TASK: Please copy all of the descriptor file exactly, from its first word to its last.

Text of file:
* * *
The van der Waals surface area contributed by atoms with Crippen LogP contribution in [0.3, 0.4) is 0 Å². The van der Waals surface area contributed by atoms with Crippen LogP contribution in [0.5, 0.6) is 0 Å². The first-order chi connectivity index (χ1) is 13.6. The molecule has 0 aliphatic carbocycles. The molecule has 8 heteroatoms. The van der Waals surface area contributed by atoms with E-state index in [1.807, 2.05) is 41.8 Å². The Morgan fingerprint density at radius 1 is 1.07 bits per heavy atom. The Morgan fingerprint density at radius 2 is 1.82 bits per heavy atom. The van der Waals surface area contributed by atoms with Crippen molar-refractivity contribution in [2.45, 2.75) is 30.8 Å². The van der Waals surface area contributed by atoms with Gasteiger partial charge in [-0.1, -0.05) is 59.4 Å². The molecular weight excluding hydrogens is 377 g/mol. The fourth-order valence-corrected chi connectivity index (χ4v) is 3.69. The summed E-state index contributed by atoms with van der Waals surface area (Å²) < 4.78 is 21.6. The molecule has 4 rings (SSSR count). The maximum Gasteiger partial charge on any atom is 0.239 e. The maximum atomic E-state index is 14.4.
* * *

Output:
The van der Waals surface area contributed by atoms with Crippen LogP contribution in [0.3, 0.4) is 0 Å². The van der Waals surface area contributed by atoms with Crippen LogP contribution in [0.5, 0.6) is 0 Å². The first-order chi connectivity index (χ1) is 13.6. The molecule has 0 aliphatic carbocycles. The molecule has 8 heteroatoms. The van der Waals surface area contributed by atoms with E-state index in [1.807, 2.05) is 41.8 Å². The Morgan fingerprint density at radius 1 is 1.07 bits per heavy atom. The Morgan fingerprint density at radius 2 is 1.82 bits per heavy atom. The van der Waals surface area contributed by atoms with Crippen molar-refractivity contribution in [2.45, 2.75) is 30.8 Å². The van der Waals surface area contributed by atoms with Gasteiger partial charge in [-0.1, -0.05) is 59.4 Å². The molecular weight excluding hydrogens is 377 g/mol. The fourth-order valence-corrected chi connectivity index (χ4v) is 3.69. The summed E-state index contributed by atoms with van der Waals surface area (Å²) < 4.78 is 21.6. The molecule has 4 rings (SSSR count). The maximum Gasteiger partial charge on any atom is 0.239 e. The maximum atomic E-state index is 14.4.